Willmar residents may soon pay more for electricity
The Willmar Municipal Utilities Commission may need to consider increasing electric rates because power supply costs and transmission costs continue to rise. The last time city electric rates were increased was in 2009.
The possibility of a rate in-crease was discussed Monday when the commission received a disappointing first-quarter fina-ncial summary for the period from January through March.
Electric division revenue during the period was up 0.86 percent from $5,622,132 in 2010 to $5,670,604 in 2011, but expenses jumped 14.36 percent from $4,682,766 last year to $5,355,305 in 2011. Operating income for the three-month period fell from $939,366 in 2010 to $315,299 in 2011.
As a result, electric division retained earnings fell from $501,463 in 2010 to a loss of $125,249 in 2011. The utility uses retained earnings -- the amount remaining after all revenue, expenses and intergovernmental transfer are calculated -- from the electric division and smaller water and heating divisions to pay for projects and other needs. Retained earnings are equivalent to the profit of a private business after all expenses are paid.
General Manager Bruce Gomm said the utility has been concerned for about a year about rising power supply and transmission costs. Gomm said it became apparent during the budgeting process that the utility would be unable to maintain a positive rate of return with the current rate structure.
He said the utility "took on a chunk of new charges'' last year when negotiations were completed after more than a year with Great River Energy, the city's main power supplier. Willmar's transmission charges had been "grandfathered'' into the previous GRE contract.
However, GRE is transitioning Willmar into the Midwest Independent System Operator, which monitors and operates the wholesale electric system in a multi-state area that includes Minnesota.
"We took on more charges that MISO system charges than we were paying before we settled that,'' said Gomm. "We've been continuing to watch that. We budgeted and we're operating as tight as we can to minimize those impacts to our customers, but it looks like it's inevitable.''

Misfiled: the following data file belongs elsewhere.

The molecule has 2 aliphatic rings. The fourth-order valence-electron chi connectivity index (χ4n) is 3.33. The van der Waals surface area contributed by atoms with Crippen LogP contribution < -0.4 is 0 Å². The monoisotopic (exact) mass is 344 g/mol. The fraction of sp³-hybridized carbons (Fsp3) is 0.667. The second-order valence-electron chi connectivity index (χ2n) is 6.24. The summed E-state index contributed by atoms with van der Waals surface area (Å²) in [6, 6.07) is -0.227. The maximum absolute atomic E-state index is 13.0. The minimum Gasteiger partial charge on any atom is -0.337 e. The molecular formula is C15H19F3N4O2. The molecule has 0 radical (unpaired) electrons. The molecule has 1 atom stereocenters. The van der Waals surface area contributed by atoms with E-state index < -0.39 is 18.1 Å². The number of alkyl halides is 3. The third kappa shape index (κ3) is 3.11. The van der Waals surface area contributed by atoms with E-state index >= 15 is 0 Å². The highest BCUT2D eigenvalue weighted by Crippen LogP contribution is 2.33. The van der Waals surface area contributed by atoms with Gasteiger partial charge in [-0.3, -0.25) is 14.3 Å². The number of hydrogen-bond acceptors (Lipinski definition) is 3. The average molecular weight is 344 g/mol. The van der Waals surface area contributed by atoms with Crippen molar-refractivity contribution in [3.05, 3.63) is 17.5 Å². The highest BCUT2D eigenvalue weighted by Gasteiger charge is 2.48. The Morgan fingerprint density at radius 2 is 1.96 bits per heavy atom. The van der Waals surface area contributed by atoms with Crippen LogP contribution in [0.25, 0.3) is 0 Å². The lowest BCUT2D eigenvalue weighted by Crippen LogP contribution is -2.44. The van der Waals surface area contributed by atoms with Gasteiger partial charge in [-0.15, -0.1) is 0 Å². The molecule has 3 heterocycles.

Commissioner Steve Salzer mentioned that he had watched a webinar last week sponsored by the American Public Power Association. The program was geared toward governing bodies and presented an overview of utility financial operations.
Among other issues, the presenters said many municipal utilities wait too long to pass along increased expenses, which places utilities in a poor financial situation.
Commission Vice President Dave Baker, presiding in the absence of president Doug Lindblad, asked commissioners and staff to bring forward any trends that they may be seeing from the previous year so that commissioners know exactly what they are facing.
"It's apparent we need to start looking into some possible price increases, and the commission has been holding off as long as we can. But now it's obvious we need to start looking at that to really protect the assets here of the utility,'' Baker said.
Another major reason for the first-quarter loss was an increase in the burning of natural gas in the power plant instead of coal during January and February because Willmar's Montana coal supplier shipped 13 railroad cars of frozen coal that the utility was unable to burn.
Gomm said the mine obviously loaded some very wet coal. He said some freezing occurs during the winter, but in this case all the coal was "pretty much completely frozen.'' He said a hired backhoe scooped coal out of two cars, but the coal came out in unusable large chunks.
Gomm said the utility returned 11 cars and prevailed on the mine to send 11 replacement cars free of charge. The coal was better but was still bad, he said.
Gomm said proposed power plant improvements will include new, enclosed coal unloading facilities that will enable the utility to switch suppliers "on the go.''